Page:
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Licensing news

This page is designed to give those involved in the licensing trade and members of the public the latest updates on licensing legislation and best practice.

Pubwatch Meetings

There are two active pubwatches in Runnymede; one covering Egham and the north of the borough, the other Addlestone and the south.

All premises are encouraged to attend to help promote the licensing objectives, these are:

• Crime and disorder prevention
• Public safety
• Stopping public nuisance
• Protecting children from harm.

The December pubwatch meetings were well attended and useful information was given on people who had been causing problems in premises recently.

The licensing officer from the council and police also gave information on the prevention of child sexual exploitation, preventing drug use in premises, legal responsibilities of displaying of your licence and temporary-event notices over the Christmas period. We hope to see you all at the next meeting.

The date and venue of the next pubwatch meetings are below.

Egham Pubwatch

The Rose and Crown, Thorpe Green, Thursday, 11 January 2018 at 10am.

Addlestone Pubwatch

The Coach and Horses, St Ann's Road, Chertsey, Wednesday, 10 January 2018 at 10am.

The Law

It is in everyone's interest to comply with licensing law and both the police and the Council are finding there is a lack of knowledge around what your responsibilities are when it comes to displaying your licence and authorisation.

In particular both Displaying the premises licence summary and Displaying your notice of Duty to Keep and Produce the Premises Licence are requirements under section 57 of the 'Act'. If you do not comply you may be prosecuted with a level two fine of up to £500 for each.

By following the simple steps below you can save yourself  time and worry, as well as the risk of a court appearance, so please spend a few moments to ensure you are complying with the law.

Displaying the premises licence summary

The Act states you must have all pages of the summary (or certified copy of it) prominently displayed. Best practice is to display it where it can be read easily by the public and police/council officers. It must be all pages of the summary, not just the front page, and it must be readable.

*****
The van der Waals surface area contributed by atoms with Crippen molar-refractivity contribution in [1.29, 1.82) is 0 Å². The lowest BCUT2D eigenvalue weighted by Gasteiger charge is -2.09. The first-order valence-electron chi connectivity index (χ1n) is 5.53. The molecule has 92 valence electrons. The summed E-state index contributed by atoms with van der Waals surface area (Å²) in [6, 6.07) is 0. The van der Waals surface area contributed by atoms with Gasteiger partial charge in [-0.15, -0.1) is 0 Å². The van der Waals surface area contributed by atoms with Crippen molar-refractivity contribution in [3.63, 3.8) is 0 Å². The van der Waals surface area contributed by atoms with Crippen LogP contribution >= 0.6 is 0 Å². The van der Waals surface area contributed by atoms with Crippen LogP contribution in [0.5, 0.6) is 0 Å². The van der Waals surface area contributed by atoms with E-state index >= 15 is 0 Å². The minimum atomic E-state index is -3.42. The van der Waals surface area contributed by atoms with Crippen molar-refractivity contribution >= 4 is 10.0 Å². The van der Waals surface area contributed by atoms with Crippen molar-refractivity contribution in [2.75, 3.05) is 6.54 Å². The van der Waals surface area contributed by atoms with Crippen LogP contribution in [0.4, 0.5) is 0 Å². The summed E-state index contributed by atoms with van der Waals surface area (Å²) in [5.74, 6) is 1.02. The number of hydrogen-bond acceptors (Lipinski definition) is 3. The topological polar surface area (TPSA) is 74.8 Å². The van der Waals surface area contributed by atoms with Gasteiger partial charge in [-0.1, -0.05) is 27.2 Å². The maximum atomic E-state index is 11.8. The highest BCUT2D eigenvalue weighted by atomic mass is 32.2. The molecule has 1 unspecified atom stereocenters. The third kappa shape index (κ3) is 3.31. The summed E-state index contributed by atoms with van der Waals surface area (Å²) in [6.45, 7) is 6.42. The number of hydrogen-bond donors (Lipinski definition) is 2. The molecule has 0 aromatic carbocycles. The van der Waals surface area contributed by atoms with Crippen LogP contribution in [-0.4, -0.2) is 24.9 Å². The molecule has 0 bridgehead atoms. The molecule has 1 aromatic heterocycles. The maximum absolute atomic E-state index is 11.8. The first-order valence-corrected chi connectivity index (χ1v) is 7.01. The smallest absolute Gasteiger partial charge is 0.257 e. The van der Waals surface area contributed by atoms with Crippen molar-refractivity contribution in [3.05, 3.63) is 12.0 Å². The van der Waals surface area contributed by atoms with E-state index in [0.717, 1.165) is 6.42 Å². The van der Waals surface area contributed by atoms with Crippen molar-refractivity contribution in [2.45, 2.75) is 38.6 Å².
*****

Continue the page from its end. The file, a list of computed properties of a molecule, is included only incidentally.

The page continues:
Some premises choose to frame each page and screw it to the wall to protect the summary from mishandling or theft. We would recommend this method.

Displaying your notice of duty to keep and produce the premises licence

You are required to have a notice displayed stating who has custody or control of the actual premises licence. This must be on the property and it must be produced if requested. Do not confuse this with the summary, which will be one or two pages.

The whole licence can run to five or six pages depending on your conditions. Again we would recommend you frame it and screw it to the wall.

To help you comply with the law a template has been produced herepdf icon Duty to keep and produce licence [196kb] but you can use your own of course.

All premises selling or supplying alcohol (except for members clubs and certain community premises) must have a Designated Premises Supervisor (DPS) who will be named on the premises licence. The DPS is responsible for authorising alcohol sales.

There are likely times when the DPS will not be on the premises when alcohol is being sold. For that reason we strongly suggest the DPS authorises, in writing, members of staff to sell alcohol in their absence. 

We have produced two forms you can complete:

One is for the DPS to complete and sign authorising named members of staff to sell or supply alcohol pdf icon DPS AUTHORISATION [21kb]

The other is for the named staff to sign, confirming they are aware of this and accept responsibility pdf icon Authorisation acceptance [12kb]

The DPS and members of staff should be aware of pdf icon Responsibilities of the DPS [96kb], details of the premises licence and the social and legal obligations and responsibilities relating to the sale of alcohol.


Entitlement to work in the United Kingdom; how Licensing Act 2003 amendments affect business owners and operators of licensed premises.

The Immigration Act 2016 came into force on 6 April 2017 and contains many notable sections affecting the Licensing Act 2003. Its general purpose is to make it more difficult to live and work illegally in the United Kingdom. Please read the attached information.pdf icon Entitlement to work in the UK [99kb]



Current licensing applications



Guidance on gambling on licensed premises

  • The Gambling Act 2005 made changes to the legislation regarding gambling in licensed premises. This will affect the playing of popular games such as poker and bingo. Under certain circumstances gambling may still be permitted, but only for certain stakes and prizes. The Gambling Commission has helpful guidance. 



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